Antigua and Barbuda's Prime Minister Gaston Browne Tuesday launched an appeal on behalf of the Alliance of Small Island States (AOSIS) for oil companies to pay a global carbon tax and thus help undo some of the damage caused climate-change-wise.
Speaking at the Conference of the Parties (COP27) of the United Nations Framework Convention on Climate Change in the Egyptian Red Sea port of Sharm El-Sheikh, Browne insisted that the nations he represented suffered some of the worst impacts.
The oil and gas industry continues to earn almost 3 billion United States dollars daily in profits, Browne also said.
It is about time that these companies are made to pay a global carbon tax on their profits as a source of funding for loss and damage. Profligate producers of fossil fuels have benefited from extortionate profits at the expense of human civilization. While they are profiting, the planet is burning, he added.
He also underlined that those surpluses were more than enough money to cover the costs of major climate damage in developing countries.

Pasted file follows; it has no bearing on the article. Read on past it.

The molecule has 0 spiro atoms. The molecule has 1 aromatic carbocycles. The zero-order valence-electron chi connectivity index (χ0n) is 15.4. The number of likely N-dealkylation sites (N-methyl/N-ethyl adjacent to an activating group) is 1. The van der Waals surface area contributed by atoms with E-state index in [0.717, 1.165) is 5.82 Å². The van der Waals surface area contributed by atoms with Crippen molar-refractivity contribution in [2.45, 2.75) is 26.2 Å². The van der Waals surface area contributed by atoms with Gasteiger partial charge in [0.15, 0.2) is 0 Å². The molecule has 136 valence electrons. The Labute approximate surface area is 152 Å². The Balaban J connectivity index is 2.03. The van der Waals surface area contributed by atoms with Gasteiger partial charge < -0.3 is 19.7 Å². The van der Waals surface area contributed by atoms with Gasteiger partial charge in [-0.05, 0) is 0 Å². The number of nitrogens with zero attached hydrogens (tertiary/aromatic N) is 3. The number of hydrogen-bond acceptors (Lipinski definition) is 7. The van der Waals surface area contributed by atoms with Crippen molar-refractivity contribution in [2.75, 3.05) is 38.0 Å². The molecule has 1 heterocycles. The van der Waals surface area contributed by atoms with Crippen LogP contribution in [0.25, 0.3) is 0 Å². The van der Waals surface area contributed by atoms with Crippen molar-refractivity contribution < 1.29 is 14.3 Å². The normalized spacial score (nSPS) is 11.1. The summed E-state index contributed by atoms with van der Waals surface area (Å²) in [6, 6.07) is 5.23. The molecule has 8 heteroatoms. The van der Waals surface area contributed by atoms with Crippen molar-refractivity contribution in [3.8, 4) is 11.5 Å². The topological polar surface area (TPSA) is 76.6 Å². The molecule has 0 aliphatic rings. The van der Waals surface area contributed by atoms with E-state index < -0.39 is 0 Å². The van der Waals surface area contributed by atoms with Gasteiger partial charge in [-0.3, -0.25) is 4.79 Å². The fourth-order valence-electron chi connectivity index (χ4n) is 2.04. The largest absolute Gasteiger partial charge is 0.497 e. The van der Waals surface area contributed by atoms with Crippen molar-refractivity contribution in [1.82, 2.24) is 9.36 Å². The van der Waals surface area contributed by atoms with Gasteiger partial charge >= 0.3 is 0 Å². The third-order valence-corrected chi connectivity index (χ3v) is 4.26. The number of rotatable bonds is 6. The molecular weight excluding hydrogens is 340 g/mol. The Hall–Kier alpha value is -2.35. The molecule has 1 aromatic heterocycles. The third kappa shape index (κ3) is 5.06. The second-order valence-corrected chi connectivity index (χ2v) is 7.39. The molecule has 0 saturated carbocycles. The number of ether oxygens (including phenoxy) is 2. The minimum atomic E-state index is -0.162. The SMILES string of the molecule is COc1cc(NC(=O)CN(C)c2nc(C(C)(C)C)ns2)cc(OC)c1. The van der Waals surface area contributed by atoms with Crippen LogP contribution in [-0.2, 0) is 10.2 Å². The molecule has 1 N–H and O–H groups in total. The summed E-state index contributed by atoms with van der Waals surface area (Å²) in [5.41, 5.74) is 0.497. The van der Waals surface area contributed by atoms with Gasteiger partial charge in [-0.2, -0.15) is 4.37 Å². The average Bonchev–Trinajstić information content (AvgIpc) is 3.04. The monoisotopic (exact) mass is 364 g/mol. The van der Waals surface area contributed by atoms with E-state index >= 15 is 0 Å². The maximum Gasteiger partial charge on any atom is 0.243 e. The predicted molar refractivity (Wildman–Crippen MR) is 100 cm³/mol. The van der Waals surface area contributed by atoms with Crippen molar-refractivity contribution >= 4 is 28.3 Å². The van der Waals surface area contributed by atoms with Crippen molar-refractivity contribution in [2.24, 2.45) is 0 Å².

The idea had already been raised at COP27 by UN Secretary-General António Guterres, who called on all governments to implement taxes on windfall profits: Let's redirect the money to people suffering from rising energy and food prices and to countries suffering loss and damage caused by the climate crisis, Guterres said.
Small island nations, including those in the Caribbean such as Antigua and Barbuda, have long been calling for international aid and funding to address the damage caused to their countries by climate change.
The Alliance of Small Island States (AOSIS) is an intergovernmental organization of coastal and small island countries established in 1990 to consolidate the voices of these countries as they address climate change, to which they are particularly vulnerable due to sea level rise, coastal erosion, and saltwater intrusion.
Meanwhile, Senegal's President Macky Sall told attendees that developing nations in Africa were also insisting on the need for increased funding in order to cope with the challenges posed by climate change while resisting calls for an immediate shift away from fossil fuels that could drive economic growth. Let's be clear, we are in favor of a reduction of greenhouse gas emissions. But we Africans cannot accept that our vital interests be ignored, he stressed.